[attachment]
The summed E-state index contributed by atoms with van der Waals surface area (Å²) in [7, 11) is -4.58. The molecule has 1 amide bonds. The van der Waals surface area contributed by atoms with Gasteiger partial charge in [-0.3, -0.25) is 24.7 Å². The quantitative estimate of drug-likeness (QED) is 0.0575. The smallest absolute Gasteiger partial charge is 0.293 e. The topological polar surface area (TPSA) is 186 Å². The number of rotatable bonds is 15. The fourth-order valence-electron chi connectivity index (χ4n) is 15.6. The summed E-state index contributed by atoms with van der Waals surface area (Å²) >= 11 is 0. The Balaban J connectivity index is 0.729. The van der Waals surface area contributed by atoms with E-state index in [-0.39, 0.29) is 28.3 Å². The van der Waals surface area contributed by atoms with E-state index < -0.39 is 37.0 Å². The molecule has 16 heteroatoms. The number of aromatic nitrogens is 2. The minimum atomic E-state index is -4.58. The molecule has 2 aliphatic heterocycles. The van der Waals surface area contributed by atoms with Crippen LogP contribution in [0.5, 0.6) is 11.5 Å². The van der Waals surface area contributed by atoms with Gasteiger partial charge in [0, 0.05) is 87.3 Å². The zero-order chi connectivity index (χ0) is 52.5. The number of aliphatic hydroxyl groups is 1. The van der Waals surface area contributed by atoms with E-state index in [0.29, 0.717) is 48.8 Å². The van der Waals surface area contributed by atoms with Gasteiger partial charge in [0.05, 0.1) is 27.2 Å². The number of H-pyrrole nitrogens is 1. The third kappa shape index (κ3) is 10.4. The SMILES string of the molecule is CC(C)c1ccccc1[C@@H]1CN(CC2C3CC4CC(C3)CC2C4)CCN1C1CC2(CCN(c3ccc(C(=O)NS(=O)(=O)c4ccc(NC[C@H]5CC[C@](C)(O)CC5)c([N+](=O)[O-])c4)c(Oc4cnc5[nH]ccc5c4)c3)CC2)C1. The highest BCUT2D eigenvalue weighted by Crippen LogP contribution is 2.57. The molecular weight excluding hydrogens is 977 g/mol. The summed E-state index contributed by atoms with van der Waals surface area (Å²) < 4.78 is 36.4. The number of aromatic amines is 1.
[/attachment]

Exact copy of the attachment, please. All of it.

The summed E-state index contributed by atoms with van der Waals surface area (Å²) in [7, 11) is -4.58. The molecule has 1 amide bonds. The van der Waals surface area contributed by atoms with Gasteiger partial charge in [-0.3, -0.25) is 24.7 Å². The quantitative estimate of drug-likeness (QED) is 0.0575. The smallest absolute Gasteiger partial charge is 0.293 e. The topological polar surface area (TPSA) is 186 Å². The number of rotatable bonds is 15. The fourth-order valence-electron chi connectivity index (χ4n) is 15.6. The summed E-state index contributed by atoms with van der Waals surface area (Å²) >= 11 is 0. The Balaban J connectivity index is 0.729. The van der Waals surface area contributed by atoms with E-state index in [-0.39, 0.29) is 28.3 Å². The van der Waals surface area contributed by atoms with E-state index < -0.39 is 37.0 Å². The molecule has 16 heteroatoms. The number of aromatic nitrogens is 2. The minimum atomic E-state index is -4.58. The molecule has 2 aliphatic heterocycles. The van der Waals surface area contributed by atoms with Crippen LogP contribution in [0.5, 0.6) is 11.5 Å². The van der Waals surface area contributed by atoms with Gasteiger partial charge in [0, 0.05) is 87.3 Å². The zero-order chi connectivity index (χ0) is 52.5. The number of aliphatic hydroxyl groups is 1. The van der Waals surface area contributed by atoms with E-state index in [0.29, 0.717) is 48.8 Å². The van der Waals surface area contributed by atoms with Gasteiger partial charge in [0.05, 0.1) is 27.2 Å². The number of H-pyrrole nitrogens is 1. The third kappa shape index (κ3) is 10.4. The SMILES string of the molecule is CC(C)c1ccccc1[C@@H]1CN(CC2C3CC4CC(C3)CC2C4)CCN1C1CC2(CCN(c3ccc(C(=O)NS(=O)(=O)c4ccc(NC[C@H]5CC[C@](C)(O)CC5)c([N+](=O)[O-])c4)c(Oc4cnc5[nH]ccc5c4)c3)CC2)C1. The highest BCUT2D eigenvalue weighted by Crippen LogP contribution is 2.57. The molecular weight excluding hydrogens is 977 g/mol. The summed E-state index contributed by atoms with van der Waals surface area (Å²) < 4.78 is 36.4. The number of aromatic amines is 1.